We all are vulnerable to data security breaches, and, as victims, are left to clean up the mess and clear our good names. A variety of personal breaches recently, including my spouse’s identify theft and the hacking of my own LinkedIn profile, have prompted to me to look into the ever-present threat of hackers who illegally access personal data from a number of sources, including credit card companies, retailers, healthcare organizations, and the US government.
In light of my own experiences and the recent extension of data protection laws in the EU (GDPR), I recently asked a number of accomplished GCs one simple question: “How have you, as the GC, been able to influence and bolster privacy and security for your company?” Thank you to all the GCs who participated; following is a summary of their thoughtful responses.
Steps GCs Take to Ensure Data Privacy
- Reinforce Cybersecurity Culture. The company’s culture starts with the GC. For employees to take cybersecurity seriously, the GC needs to be out in front, voicing a strong message about security and how the ramifications would affect the company if a breach transpired. A one-time training session on privacy and security isn’t enough to make employees actively look out for risks. Sending out mock scam emails and even disciplining those that click on them makes the seriousness of data privacy tangible.
- Prevention. Formulating a process for handling a potential security breach or fatal results will ensue that the proper training has been issued to all professionals dealing with highly sensitive or confidential information. GCs especially need to have a plan for when jobs conclude with third party vendors. Requiring that outside counsel destroy your records eliminates risks. Additionally, throughout a job with a third party, safe transport of records through protected email communications or secure file sharing systems is necessary. Plan on regularly testing the integrity of the privacy and security system through intentional attacks.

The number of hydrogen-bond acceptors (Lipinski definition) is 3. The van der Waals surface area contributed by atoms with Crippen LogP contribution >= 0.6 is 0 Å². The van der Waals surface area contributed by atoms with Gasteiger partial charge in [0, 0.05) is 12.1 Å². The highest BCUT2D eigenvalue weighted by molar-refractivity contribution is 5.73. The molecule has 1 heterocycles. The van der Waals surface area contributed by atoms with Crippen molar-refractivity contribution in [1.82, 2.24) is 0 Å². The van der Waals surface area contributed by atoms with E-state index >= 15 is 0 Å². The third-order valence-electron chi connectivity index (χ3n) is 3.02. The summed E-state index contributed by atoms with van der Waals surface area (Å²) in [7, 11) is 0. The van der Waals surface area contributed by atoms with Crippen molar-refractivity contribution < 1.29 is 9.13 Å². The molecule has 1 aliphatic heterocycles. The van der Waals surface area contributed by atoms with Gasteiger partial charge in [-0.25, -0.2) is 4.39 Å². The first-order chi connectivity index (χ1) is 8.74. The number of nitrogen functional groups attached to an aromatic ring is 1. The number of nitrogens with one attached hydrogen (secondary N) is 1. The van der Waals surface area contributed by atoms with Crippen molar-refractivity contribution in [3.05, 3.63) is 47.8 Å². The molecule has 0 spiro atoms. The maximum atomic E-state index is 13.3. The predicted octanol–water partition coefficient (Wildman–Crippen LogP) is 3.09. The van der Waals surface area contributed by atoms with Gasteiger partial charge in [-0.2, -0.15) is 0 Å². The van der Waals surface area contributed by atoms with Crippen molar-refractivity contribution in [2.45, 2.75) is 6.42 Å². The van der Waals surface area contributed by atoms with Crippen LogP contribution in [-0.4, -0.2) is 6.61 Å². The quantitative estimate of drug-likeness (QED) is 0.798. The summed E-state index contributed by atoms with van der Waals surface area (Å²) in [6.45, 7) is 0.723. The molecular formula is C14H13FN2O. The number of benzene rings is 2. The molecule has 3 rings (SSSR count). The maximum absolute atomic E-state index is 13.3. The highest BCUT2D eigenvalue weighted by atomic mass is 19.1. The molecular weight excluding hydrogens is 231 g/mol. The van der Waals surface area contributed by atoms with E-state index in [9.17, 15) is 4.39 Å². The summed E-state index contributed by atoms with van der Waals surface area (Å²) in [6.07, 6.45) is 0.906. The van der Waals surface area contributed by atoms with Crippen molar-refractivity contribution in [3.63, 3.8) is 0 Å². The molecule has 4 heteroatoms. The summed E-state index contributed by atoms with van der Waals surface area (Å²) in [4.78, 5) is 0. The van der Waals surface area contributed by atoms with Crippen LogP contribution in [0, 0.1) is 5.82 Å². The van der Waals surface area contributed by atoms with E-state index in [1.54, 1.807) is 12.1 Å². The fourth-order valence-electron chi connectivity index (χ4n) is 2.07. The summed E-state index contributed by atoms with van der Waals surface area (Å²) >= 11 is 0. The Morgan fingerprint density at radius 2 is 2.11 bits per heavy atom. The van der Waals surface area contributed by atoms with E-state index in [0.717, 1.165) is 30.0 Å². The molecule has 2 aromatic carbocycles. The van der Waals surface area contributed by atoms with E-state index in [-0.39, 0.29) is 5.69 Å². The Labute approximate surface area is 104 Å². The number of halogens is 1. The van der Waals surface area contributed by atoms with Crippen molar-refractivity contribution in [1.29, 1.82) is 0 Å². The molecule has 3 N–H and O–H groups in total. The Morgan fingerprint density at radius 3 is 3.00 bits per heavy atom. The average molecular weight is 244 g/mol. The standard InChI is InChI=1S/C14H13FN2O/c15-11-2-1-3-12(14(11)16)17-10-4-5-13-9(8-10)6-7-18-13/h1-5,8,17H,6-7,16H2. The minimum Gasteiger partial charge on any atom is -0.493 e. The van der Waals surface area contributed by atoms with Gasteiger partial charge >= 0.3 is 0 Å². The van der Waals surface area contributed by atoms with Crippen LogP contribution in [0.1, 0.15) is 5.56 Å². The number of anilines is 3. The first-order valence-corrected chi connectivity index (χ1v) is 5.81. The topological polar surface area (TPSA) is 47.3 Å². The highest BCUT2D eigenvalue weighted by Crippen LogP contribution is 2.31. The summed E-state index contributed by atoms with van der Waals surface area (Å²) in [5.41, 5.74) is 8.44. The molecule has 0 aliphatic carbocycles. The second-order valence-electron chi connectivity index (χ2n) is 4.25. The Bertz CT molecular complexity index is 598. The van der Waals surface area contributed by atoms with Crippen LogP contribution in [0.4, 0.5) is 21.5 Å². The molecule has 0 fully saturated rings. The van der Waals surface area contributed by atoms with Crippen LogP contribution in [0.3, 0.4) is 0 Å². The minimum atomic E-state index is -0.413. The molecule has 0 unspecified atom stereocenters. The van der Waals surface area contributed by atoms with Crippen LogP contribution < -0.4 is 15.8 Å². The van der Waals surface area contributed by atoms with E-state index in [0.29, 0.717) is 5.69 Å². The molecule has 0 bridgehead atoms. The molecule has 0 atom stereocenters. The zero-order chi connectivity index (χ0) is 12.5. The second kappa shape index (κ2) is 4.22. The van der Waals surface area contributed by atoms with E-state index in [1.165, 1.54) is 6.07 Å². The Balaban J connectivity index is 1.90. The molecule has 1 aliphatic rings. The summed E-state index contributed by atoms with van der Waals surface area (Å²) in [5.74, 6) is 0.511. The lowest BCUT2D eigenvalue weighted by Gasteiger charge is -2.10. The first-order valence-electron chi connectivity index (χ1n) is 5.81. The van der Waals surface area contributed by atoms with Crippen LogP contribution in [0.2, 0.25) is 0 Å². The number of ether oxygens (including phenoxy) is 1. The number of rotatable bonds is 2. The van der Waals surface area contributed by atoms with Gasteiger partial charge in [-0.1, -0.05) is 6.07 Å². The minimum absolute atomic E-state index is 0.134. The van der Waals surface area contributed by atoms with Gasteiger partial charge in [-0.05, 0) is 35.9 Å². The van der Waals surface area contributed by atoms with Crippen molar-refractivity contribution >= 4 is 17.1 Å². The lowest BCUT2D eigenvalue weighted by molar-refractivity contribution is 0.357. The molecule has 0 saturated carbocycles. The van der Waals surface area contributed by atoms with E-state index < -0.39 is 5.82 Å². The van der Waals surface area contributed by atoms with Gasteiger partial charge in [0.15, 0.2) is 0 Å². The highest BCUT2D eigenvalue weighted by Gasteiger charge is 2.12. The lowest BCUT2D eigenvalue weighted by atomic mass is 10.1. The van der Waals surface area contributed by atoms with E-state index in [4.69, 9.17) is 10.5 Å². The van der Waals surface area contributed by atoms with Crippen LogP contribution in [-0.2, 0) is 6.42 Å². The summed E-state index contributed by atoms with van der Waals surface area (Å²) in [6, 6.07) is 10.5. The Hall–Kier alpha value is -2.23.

- Appropriate Funds. Budget cuts need to be focused on areas of the company that are not vulnerable to risks. By making privacy and security compliance part of the corporate culture as referred to in point #1 above, the business executives should support funding a cybersecurity insurance policy. Although taking these measures has proven to be costly, in the end it will prove to be extremely valuable. The GC needs to take action and advocate for the importance of protecting the company’s data and ensure that proper funding is made available.
- Monitor Closely. Even with all these steps in place, there will be a fault in the system caused by hackers or employee error. The GC needs to stay close and work with the Chief Information Security Officer, privacy team, and global information security team so there’s a mutual understanding of changes in privacy & security and know how to identify threats. The network requires heavy surveillance to spot problems and kill them before a major breach takes place. Continuous monitoring is key to letting the GC sleep at night knowing risks will be managed at first detection.
One GC recommends that you ask yourself these questions to determine the soundness of your data privacy program:
- Is IT security a priority for your company and are you willing to pay for it?
- Does your company have state-of-the-art hardware and software and are they monitored continuously?
- Are you working closely with a cyber-liability insurance carrier to implement and maintain best practices?
- Are outside computers allowed to access the company’s network (or Wi-Fi at the corporate office) without being scanned for possible infection?
- Does one person have decision making authority or are decisions made by a committee?
The stakes are high for a security breach and the reputational damage is unmeasurable. Boards require that the GC be data savvy at a minimum, if not tech savvy. This is a critical area where GCs are protecting the reputation and creating a competitive advantage for their company.